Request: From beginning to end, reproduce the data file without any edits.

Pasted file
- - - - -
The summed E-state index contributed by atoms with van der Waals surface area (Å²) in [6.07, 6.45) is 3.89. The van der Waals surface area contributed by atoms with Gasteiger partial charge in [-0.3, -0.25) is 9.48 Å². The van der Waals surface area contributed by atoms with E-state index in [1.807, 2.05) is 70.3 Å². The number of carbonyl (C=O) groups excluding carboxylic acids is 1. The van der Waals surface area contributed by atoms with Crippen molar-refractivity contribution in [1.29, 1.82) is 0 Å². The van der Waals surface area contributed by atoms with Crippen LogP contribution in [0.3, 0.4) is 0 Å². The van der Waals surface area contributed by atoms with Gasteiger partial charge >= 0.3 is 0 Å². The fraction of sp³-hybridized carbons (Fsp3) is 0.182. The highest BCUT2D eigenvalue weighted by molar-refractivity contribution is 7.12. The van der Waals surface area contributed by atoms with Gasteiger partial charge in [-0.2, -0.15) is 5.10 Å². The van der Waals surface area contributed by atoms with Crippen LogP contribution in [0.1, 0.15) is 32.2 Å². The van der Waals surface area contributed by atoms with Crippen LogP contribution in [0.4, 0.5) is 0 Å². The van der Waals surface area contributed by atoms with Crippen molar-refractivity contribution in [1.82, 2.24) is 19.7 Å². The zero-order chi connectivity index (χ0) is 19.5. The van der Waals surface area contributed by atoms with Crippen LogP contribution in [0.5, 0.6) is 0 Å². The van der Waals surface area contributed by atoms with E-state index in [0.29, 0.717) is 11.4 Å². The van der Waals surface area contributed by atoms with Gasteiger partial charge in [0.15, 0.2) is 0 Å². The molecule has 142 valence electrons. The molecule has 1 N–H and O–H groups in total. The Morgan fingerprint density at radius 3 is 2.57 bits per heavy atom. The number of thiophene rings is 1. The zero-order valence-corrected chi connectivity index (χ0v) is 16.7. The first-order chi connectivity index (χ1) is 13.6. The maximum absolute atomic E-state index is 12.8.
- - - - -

The summed E-state index contributed by atoms with van der Waals surface area (Å²) in [6.07, 6.45) is 3.89. The van der Waals surface area contributed by atoms with Gasteiger partial charge in [-0.3, -0.25) is 9.48 Å². The van der Waals surface area contributed by atoms with E-state index in [1.807, 2.05) is 70.3 Å². The number of carbonyl (C=O) groups excluding carboxylic acids is 1. The van der Waals surface area contributed by atoms with Crippen molar-refractivity contribution in [1.29, 1.82) is 0 Å². The van der Waals surface area contributed by atoms with Crippen LogP contribution in [0.3, 0.4) is 0 Å². The van der Waals surface area contributed by atoms with Gasteiger partial charge >= 0.3 is 0 Å². The fraction of sp³-hybridized carbons (Fsp3) is 0.182. The highest BCUT2D eigenvalue weighted by molar-refractivity contribution is 7.12. The van der Waals surface area contributed by atoms with Gasteiger partial charge in [-0.2, -0.15) is 5.10 Å². The van der Waals surface area contributed by atoms with Crippen LogP contribution in [0.1, 0.15) is 32.2 Å². The van der Waals surface area contributed by atoms with Crippen LogP contribution in [0.4, 0.5) is 0 Å². The van der Waals surface area contributed by atoms with Crippen molar-refractivity contribution in [1.82, 2.24) is 19.7 Å². The zero-order chi connectivity index (χ0) is 19.5. The van der Waals surface area contributed by atoms with Crippen LogP contribution in [0.5, 0.6) is 0 Å². The van der Waals surface area contributed by atoms with E-state index in [0.29, 0.717) is 11.4 Å². The van der Waals surface area contributed by atoms with Gasteiger partial charge in [0.15, 0.2) is 0 Å². The molecule has 142 valence electrons. The molecule has 1 N–H and O–H groups in total. The Morgan fingerprint density at radius 3 is 2.57 bits per heavy atom. The number of thiophene rings is 1. The zero-order valence-corrected chi connectivity index (χ0v) is 16.7. The first-order chi connectivity index (χ1) is 13.6. The maximum absolute atomic E-state index is 12.8.